Seclusion is Harmful For Your Health. Tackle it With This

Mature adults with hearing aids playing cards instead of being isolated.

You’re missing phone calls now. On occasion, it’s that you don’t hear the phone ringing. On other occasions, you simply don’t want to deal with the hassle of having a conversation with a garbled voice you can barely comprehend.

But it’s not just your phone you’re avoiding. Last week you missed softball with friends. More and more often, this kind of thing has been occurring. Your starting to feel somewhat isolated.

Your hearing loss is, of course, the root cause. You haven’t quite figured out how to assimilate your diminishing ability to hear into your daily life, and it’s resulting in something that’s all too widespread: social isolation. Trading solitude for friendship might take a little bit of work. But if you want to realize it, here are a few things you can try.

First, Acknowledge Your Hearing Loss

In a good number of cases, social isolation first manifests when you aren’t quite certain what the root cause is. So, noticing your hearing loss is an important first step. Scheduling an appointment to get fitted for hearing aids and keeping them properly maintained are also strong first steps.

Telling people in your life that you have hearing loss is another step towards recognition. In a way, hearing loss is a kind of invisible ailment. There’s no specific way to “look” like you’re hard of hearing.

So it isn’t something people will likely recognize just by looking at you. Your friends might start to think your isolation is a step towards being antisocial. Talking about your hearing loss can help people around you understand what you’re dealing with and place your reactions in a different context.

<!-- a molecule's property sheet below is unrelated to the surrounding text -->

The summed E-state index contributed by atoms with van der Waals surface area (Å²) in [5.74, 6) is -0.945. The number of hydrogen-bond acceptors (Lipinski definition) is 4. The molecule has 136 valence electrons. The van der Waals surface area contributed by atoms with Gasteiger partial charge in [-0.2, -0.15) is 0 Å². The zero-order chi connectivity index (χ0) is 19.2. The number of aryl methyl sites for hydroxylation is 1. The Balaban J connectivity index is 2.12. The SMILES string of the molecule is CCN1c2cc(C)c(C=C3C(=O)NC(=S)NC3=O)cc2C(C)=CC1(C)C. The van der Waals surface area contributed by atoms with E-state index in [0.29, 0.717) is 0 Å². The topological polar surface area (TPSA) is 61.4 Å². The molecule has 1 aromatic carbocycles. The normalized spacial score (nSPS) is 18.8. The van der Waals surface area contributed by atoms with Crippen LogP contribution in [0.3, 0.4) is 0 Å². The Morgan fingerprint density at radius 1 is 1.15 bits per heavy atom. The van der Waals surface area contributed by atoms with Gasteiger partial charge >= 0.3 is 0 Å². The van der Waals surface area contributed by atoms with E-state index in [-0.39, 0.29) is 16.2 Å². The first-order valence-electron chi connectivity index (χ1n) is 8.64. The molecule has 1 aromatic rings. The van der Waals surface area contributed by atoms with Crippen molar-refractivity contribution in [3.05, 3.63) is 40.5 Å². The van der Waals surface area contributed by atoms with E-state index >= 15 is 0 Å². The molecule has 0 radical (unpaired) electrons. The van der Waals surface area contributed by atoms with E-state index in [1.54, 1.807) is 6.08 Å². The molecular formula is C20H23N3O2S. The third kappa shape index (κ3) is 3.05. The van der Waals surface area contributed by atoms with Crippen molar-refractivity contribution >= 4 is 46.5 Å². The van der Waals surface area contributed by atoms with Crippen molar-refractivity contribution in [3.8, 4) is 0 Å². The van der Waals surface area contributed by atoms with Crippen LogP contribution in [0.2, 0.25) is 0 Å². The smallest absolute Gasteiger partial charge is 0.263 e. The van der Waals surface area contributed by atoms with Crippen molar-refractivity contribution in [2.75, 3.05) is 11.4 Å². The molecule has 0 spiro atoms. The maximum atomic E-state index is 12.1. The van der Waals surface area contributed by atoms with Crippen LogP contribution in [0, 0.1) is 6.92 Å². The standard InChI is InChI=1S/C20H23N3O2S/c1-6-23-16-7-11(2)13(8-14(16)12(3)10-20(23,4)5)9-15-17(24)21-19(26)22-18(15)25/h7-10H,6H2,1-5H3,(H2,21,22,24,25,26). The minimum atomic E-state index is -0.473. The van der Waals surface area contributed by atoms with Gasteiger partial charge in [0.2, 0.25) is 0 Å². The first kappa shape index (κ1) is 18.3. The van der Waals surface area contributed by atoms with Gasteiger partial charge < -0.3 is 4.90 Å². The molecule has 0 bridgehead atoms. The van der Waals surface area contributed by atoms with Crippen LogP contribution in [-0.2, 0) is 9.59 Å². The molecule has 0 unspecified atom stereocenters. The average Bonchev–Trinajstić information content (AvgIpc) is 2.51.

Your Hearing Loss Shouldn’t be Kept Secret

Accepting your hearing loss–and informing the people around you about it–is an important first step. Getting regular hearing aid exams to make sure your hearing hasn’t changed is also essential. And curbing your first tendencies toward isolation can also be helpful. But there are a few more steps you can take to tackle isolation.

Make it so People Can See Your Hearing Aids

There are a lot of individuals who value the invisibility of hearing aids: the smaller the better, right? But it might be that making your hearing aid a little more visible could help you convey your hearing impairment more intentionally to others. Some individuals even go so far as to emblazon their hearing aids with custom artwork or designs. You will persuade people to be more courteous when speaking with you by making it more apparent that you are hard of hearing.

Get The Right Treatment

If you’re not effectively treating your hearing condition it will be a lot harder to deal with your hearing loss or tinnitus. What “treatment” looks like may vary wildly from person to person. But wearing or properly adjusting hearing aids is commonly a common factor. And even something that basic can make a real difference in your daily life.

Let People Know How They Can Help You

Getting shouted at is never fun. But people with hearing loss regularly deal with people who feel that this is the preferred way to communicate with them. So letting people know how to best communicate with you is important. Perhaps texting to make plans would be a better option than calling. If everybody is in the loop, you’re less likely to feel like you need to isolate yourself.

Put People In Your Path

It’s easy to avoid everybody in the age of the internet. That’s why you can avoid isolation by deliberately placing yourself in situations where there are people. Instead of ordering groceries from Amazon, shop at your local grocery store. Schedule game night with friends. Social events should be arranged on your calendar. Even something as straight forward as taking a walk through your neighborhood can be a great way to run into other people. This will help you feel less isolated, but will also help your brain continue to process sound cues and identify words correctly.

Isolation Can Be Hazardous

Your doing more than curtailing your social life by isolating yourself because of untreated hearing impairment. Anxiety, depression, cognitive decline, and other mental concerns have been linked to this kind of isolation.

Being realistic about your hearing problem is the number one way to keep yourself healthy and happy and to keep your social life on track, recognize the truths, and stay in sync with family and friends.

The site information is for educational and informational purposes only and does not constitute medical advice. To receive personalized advice or treatment, schedule an appointment.